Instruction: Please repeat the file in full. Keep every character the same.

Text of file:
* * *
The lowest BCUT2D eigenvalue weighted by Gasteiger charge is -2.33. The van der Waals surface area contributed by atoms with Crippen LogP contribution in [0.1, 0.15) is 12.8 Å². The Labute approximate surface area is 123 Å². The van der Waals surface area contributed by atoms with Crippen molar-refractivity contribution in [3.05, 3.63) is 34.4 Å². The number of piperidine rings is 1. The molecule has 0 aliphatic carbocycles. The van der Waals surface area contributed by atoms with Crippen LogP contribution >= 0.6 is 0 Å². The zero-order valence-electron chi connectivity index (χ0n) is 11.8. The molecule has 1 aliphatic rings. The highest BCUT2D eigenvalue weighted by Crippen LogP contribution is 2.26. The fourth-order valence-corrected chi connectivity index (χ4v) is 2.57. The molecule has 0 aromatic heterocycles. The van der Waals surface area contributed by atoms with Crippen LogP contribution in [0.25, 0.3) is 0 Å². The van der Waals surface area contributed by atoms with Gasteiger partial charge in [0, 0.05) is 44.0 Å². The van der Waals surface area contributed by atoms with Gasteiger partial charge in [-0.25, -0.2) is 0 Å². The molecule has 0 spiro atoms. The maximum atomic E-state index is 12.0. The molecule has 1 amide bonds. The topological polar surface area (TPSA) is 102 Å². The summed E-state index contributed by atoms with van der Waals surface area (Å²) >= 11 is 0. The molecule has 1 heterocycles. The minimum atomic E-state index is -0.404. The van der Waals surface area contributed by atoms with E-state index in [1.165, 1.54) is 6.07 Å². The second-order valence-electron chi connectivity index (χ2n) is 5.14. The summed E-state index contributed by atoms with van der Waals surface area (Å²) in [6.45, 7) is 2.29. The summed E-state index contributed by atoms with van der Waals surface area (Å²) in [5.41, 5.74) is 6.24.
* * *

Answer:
The lowest BCUT2D eigenvalue weighted by Gasteiger charge is -2.33. The van der Waals surface area contributed by atoms with Crippen LogP contribution in [0.1, 0.15) is 12.8 Å². The Labute approximate surface area is 123 Å². The van der Waals surface area contributed by atoms with Crippen molar-refractivity contribution in [3.05, 3.63) is 34.4 Å². The number of piperidine rings is 1. The molecule has 0 aliphatic carbocycles. The van der Waals surface area contributed by atoms with Crippen LogP contribution >= 0.6 is 0 Å². The zero-order valence-electron chi connectivity index (χ0n) is 11.8. The molecule has 1 aliphatic rings. The highest BCUT2D eigenvalue weighted by Crippen LogP contribution is 2.26. The fourth-order valence-corrected chi connectivity index (χ4v) is 2.57. The molecule has 0 aromatic heterocycles. The van der Waals surface area contributed by atoms with Crippen LogP contribution in [0.25, 0.3) is 0 Å². The van der Waals surface area contributed by atoms with Gasteiger partial charge in [0, 0.05) is 44.0 Å². The van der Waals surface area contributed by atoms with Gasteiger partial charge in [-0.25, -0.2) is 0 Å². The molecule has 0 spiro atoms. The maximum atomic E-state index is 12.0. The molecule has 1 amide bonds. The topological polar surface area (TPSA) is 102 Å². The summed E-state index contributed by atoms with van der Waals surface area (Å²) >= 11 is 0. The molecule has 1 heterocycles. The minimum atomic E-state index is -0.404. The van der Waals surface area contributed by atoms with E-state index in [1.165, 1.54) is 6.07 Å². The second-order valence-electron chi connectivity index (χ2n) is 5.14. The summed E-state index contributed by atoms with van der Waals surface area (Å²) in [6.45, 7) is 2.29. The summed E-state index contributed by atoms with van der Waals surface area (Å²) in [5.41, 5.74) is 6.24.